CINCINNATI — Tyler Eifert lined up here, there and just about everywhere during his first practice with the Cincinnati Bengals. Felt like old times.
The Bengals got started on their new tight end-heavy passing game Friday at the start of a weekend rookie minicamp. A lot of the focus was on Eifert, chosen in the first round to give quarterback Andy Dalton another target.
Eifert lined up in a lot of different spots at Notre Dame. Judging by the first day of practice in Cincinnati, he's going to be doing the same thing in the NFL.
“A lot of the things I'm learning are a lot of the same plays we had in with two tight ends — move me around in different positions,” Eifert said. “Today I was out in the slot quite a bit. I think I'm picking it up pretty fast.”
With Dalton watching from the sideline, Eifert made a nice one-hand catch during the morning workout, a preview of what he can bring to an offense that's been overly dependent upon receiver A.J. Green.
The Bengals haven't added another proven receiver in the offseason. Rather, they took Eifert with the 21st overall pick, figuring his ability to catch the ball in a crowd — he set a Notre Dame recover for catches by a tight end — will give them some versatility and force defenses to worry about someone other than Green.
Eifert lined up as a tight end on either side and as a slot receiver during practice. The biggest challenge was learning the Bengals' language for each play and pass protections.
“I think I picked it up better than I thought I would at first,” Eifert said. “It's not a whole lot, but it's definitely something new for me. I'm catching on pretty quickly and moving around quite a bit.”
The Bengals would like to use him along with tight end Jermaine Gresham, their first overall pick in 2010. The New England Patriots have shown that a two-tight end approach can keep defenses off balance, provided that both can catch the ball.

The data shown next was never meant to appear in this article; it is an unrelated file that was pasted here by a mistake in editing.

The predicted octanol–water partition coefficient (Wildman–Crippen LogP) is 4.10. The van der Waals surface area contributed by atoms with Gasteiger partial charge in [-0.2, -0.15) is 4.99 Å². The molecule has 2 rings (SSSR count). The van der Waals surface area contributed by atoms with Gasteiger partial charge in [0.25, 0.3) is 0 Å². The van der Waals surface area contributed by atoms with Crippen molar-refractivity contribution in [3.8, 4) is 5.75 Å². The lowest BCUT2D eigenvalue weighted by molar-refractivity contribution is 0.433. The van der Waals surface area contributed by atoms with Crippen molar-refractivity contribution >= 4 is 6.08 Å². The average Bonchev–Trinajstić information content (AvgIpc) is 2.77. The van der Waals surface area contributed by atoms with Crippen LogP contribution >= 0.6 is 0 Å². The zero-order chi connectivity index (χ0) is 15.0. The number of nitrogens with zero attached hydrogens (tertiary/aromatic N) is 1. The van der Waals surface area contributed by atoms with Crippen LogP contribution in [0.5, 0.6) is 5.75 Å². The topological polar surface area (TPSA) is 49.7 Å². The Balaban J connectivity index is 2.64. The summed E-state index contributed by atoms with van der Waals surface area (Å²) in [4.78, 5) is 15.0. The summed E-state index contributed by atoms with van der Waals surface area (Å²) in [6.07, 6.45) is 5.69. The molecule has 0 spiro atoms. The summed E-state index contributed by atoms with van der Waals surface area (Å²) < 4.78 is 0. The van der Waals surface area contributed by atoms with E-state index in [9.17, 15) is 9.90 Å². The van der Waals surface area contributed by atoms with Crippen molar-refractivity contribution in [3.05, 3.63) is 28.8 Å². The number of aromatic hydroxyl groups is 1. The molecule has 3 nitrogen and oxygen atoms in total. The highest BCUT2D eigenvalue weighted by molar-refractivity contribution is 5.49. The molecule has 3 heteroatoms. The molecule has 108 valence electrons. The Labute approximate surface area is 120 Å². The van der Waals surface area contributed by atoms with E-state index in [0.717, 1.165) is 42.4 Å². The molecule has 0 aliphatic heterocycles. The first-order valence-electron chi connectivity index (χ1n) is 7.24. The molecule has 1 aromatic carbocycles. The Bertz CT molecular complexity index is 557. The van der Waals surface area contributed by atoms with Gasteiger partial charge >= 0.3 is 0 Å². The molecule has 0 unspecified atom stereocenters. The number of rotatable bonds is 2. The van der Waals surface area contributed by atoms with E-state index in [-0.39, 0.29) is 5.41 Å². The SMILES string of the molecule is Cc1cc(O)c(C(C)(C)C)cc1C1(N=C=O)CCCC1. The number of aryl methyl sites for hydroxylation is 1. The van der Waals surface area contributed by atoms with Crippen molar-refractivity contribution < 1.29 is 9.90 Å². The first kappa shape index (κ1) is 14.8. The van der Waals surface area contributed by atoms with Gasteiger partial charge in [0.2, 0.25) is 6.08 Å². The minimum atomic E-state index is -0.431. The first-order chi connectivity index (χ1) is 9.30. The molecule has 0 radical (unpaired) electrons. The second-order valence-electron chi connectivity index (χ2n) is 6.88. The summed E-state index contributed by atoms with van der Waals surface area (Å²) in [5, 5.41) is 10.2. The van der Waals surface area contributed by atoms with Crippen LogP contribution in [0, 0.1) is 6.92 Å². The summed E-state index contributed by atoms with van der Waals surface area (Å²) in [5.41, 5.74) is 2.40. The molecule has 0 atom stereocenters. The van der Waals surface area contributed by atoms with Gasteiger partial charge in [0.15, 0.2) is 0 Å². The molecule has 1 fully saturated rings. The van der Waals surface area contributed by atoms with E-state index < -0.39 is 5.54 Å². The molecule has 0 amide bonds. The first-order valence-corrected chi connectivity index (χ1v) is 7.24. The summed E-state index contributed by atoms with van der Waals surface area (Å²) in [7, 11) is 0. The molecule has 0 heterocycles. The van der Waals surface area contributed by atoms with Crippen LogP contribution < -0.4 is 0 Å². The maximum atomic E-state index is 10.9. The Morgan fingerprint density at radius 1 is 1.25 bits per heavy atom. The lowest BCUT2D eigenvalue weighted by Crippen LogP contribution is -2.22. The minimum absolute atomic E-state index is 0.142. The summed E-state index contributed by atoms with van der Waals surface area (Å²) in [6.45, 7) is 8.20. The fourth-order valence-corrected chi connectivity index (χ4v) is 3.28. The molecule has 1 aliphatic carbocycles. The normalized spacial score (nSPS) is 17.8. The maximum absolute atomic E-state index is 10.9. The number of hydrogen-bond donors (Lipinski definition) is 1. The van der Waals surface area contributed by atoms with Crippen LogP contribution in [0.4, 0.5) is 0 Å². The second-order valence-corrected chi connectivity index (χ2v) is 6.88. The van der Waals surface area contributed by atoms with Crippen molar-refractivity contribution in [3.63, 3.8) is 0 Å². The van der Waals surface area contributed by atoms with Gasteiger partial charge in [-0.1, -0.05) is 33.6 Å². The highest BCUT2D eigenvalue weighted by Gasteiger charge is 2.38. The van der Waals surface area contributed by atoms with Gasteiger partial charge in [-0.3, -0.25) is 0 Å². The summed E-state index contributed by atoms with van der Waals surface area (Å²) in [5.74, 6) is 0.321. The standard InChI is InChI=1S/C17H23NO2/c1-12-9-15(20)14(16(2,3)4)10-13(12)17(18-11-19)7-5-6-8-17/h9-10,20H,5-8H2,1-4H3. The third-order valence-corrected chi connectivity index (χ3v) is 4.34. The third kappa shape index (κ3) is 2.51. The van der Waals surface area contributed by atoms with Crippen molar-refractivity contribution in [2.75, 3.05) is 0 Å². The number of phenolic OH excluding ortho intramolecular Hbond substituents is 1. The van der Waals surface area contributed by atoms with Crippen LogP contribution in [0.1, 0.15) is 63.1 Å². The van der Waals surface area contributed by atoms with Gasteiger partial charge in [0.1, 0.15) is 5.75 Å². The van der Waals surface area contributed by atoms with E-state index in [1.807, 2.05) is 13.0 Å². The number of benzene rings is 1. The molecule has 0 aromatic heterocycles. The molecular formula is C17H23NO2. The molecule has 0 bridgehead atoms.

New England's Tom Brady set career highs in yards passing and touchdowns in 2011, using his tight ends generously. Defenses had trouble handling both Rob Gronkowski and Aaron Hernandez in the two-tight end approach.
Gronkowski had 90 catches for 1,327 yards that season. Hernandez had 79 for 910.
“You look at that year, and a lot of people don't realize that Tom had his best statistical season ever in history,” said running back BenJarvus Green-Ellis, who was with New England then. “We threw the ball numerous times. We ran the ball three to five times a game.
“Of course, that's not what you want to do when you're a running back. But we were winning games. It was a shock to the league that year. It can actually be a great thing when you have two guys who can catch the ball. It takes a lot of pressure off what you can do because you had to prepare for all those guys.”
Dalton thinks that having two tight ends who can catch the ball will make defenses vulnerable somewhere. Dalton wasn't allowed to work out with the rookies during minicamp. He left the field as the morning workout was wrapping up.
“You get the matchup of the tight ends on the linebackers and safeties,” Dalton said recently. “So I think he's going to be a great addition. He's going to make Jermaine a better player. I'm excited to get him in here and get working with him.”